# After applying SMOTE, the class distribution doesn't match the real world. Is this a problem? [duplicate]

I have an extremely unbalanced dataset with two classes:

1: 1,800 # class 1
0: 40,000 # class 0


This is real world customer data of churned/not churned

If I were to use smote to oversample / undersample, the model would be trained on an artificially created distribution of classes that does not reflect the real world whatsoever.

Should the training data reflect the real world, or is smote a widely used technique to balance the classes in production environments? I feel like I would be training a model for a completely different task if the training data doesn't reflect the unseen data.

My model is currently performing quite poorly on the 1 class, which is why I'm investigating smote.

Any insight is appreciated from people who have used smote. I can't find info of this issue in smote tutorials online. So perhaps it's not an issue?

• It is bad statistical practice that requires excluding data in order to make the method work. This is a symptom of using the wrong accuracy scoring rule, and often of misrecognizing the problem as classification instead of prediction. – Frank Harrell Nov 27 '19 at 13:26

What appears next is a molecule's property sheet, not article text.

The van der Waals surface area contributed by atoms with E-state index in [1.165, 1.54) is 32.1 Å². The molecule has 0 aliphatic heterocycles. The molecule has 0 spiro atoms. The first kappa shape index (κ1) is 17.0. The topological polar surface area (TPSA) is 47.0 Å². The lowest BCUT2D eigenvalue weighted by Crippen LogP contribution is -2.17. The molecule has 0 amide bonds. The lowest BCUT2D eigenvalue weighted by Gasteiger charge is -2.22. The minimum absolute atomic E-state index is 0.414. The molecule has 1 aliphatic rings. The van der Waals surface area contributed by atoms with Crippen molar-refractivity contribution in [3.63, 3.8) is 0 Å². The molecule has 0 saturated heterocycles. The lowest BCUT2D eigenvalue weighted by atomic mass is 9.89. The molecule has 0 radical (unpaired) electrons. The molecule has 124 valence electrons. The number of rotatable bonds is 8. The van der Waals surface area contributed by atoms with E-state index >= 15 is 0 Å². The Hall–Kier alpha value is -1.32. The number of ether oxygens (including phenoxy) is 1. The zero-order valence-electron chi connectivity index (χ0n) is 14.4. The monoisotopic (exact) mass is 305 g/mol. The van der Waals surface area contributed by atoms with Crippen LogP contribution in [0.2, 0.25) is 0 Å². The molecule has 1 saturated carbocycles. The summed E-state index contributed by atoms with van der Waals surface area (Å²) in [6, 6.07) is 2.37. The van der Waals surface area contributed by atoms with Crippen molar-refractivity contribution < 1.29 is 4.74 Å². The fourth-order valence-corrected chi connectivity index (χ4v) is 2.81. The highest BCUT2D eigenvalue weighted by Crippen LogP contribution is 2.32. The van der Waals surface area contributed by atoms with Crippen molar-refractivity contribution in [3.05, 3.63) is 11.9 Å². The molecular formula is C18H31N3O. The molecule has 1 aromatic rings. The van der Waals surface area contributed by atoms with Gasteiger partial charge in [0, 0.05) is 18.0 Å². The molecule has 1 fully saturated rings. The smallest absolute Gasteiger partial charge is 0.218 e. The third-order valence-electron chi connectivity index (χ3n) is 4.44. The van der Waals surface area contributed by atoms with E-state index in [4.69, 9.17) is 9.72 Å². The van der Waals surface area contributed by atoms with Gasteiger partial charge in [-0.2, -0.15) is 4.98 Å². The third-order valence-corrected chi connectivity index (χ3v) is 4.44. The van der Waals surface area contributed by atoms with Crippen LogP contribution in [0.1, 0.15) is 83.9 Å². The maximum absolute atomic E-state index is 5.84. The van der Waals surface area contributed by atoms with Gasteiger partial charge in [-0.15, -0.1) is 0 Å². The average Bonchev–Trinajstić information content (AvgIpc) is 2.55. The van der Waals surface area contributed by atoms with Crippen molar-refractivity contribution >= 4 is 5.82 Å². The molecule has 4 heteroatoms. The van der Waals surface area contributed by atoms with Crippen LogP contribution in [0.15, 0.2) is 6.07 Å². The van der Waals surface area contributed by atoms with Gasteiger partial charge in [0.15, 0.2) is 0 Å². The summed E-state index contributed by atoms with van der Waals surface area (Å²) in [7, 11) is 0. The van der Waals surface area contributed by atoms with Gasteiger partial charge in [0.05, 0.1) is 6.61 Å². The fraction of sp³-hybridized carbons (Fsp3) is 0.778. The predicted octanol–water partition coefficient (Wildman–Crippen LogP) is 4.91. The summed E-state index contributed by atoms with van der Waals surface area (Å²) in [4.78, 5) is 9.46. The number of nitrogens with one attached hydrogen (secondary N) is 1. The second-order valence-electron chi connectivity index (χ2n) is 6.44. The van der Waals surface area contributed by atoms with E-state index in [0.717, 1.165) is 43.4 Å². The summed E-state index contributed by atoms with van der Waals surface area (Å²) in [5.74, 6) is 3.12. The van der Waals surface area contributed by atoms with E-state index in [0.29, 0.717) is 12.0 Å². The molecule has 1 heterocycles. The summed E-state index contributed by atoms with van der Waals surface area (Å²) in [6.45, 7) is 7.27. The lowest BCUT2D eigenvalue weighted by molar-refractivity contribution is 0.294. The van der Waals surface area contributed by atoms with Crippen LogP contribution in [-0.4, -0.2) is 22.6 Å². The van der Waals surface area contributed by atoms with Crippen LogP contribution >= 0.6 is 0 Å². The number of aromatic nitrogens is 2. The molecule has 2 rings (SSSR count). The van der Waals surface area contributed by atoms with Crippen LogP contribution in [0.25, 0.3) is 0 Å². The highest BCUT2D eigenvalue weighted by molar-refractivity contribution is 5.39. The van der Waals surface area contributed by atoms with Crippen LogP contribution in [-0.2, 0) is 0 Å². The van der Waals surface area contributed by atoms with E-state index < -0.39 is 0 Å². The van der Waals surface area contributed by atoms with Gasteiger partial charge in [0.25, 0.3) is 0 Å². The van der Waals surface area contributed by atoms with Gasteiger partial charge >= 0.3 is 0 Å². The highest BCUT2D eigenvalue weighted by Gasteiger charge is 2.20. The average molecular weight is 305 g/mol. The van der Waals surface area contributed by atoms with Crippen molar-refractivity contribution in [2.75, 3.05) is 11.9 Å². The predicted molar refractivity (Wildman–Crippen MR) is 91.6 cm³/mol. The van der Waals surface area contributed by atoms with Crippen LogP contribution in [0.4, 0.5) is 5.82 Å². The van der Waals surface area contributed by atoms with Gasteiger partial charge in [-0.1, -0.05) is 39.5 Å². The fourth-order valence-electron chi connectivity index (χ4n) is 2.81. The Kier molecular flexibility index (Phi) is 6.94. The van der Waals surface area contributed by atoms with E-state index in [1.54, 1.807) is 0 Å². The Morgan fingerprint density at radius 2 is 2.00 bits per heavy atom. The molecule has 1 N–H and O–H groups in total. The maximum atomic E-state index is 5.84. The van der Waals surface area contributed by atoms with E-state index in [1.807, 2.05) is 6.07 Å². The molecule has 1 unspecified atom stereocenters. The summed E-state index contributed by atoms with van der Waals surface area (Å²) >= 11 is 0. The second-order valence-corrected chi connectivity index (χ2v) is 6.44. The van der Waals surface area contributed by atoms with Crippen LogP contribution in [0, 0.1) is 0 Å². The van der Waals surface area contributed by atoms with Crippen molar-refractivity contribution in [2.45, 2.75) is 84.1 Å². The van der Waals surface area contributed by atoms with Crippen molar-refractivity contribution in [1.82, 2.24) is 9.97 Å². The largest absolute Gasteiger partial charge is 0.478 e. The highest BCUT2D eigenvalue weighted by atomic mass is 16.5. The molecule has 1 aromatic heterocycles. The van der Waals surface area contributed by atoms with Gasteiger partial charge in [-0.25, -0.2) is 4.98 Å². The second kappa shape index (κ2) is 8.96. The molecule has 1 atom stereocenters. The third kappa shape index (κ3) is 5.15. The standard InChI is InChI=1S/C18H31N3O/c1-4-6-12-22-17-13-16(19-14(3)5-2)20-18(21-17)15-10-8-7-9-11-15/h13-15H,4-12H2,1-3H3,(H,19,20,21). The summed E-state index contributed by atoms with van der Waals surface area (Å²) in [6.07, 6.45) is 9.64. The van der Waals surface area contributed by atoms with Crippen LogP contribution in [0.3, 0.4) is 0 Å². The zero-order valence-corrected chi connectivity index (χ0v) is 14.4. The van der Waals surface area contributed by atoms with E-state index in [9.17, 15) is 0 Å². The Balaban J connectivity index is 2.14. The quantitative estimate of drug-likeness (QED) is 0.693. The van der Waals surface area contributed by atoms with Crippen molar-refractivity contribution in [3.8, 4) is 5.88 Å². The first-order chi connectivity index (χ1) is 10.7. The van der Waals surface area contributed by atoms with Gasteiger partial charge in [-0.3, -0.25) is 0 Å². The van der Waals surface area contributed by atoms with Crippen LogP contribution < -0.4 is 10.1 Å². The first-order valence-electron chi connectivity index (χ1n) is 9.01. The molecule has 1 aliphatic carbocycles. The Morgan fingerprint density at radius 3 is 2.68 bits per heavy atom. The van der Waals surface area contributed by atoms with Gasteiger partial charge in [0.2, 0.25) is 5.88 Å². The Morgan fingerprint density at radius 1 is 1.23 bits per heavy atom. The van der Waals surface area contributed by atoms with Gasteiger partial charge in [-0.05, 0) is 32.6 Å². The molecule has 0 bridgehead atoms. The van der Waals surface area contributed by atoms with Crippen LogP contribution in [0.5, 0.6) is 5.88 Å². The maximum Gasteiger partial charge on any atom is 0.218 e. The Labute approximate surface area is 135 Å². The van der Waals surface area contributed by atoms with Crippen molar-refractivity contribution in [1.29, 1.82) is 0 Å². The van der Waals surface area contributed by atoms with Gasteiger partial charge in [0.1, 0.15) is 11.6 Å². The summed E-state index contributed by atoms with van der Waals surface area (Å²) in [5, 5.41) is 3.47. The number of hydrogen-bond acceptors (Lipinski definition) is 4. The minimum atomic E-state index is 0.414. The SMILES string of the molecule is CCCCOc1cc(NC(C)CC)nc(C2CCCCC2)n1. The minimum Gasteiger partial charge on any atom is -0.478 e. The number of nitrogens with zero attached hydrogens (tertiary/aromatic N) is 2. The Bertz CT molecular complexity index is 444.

• I am monitoring precison, recall, fscore and area under the precision-recall curve. I am also predicting probabilities and converting them to labels using different thresholds. The results are still not great even with threshold adjustment, which is why I am now investigating smote. I read your link, are you suggesting I evaluate the model with the suggested metrics such as "Brier score" rather than what I've already mentioned? In any case I am am looking for info on smote. You mention it's bad statistical practice - so it shouldn't be used at all I guess? – SCool Nov 27 '19 at 14:24
• @kjetilbhalvorsen I can't find anything about smote in that link. – SCool Nov 27 '19 at 16:56
• stats.stackexchange.com/questions/97555/… and search this site! The link is mostly an explanation of the comments here by @Frank Harrell Take those seriously! – kjetil b halvorsen Nov 27 '19 at 17:22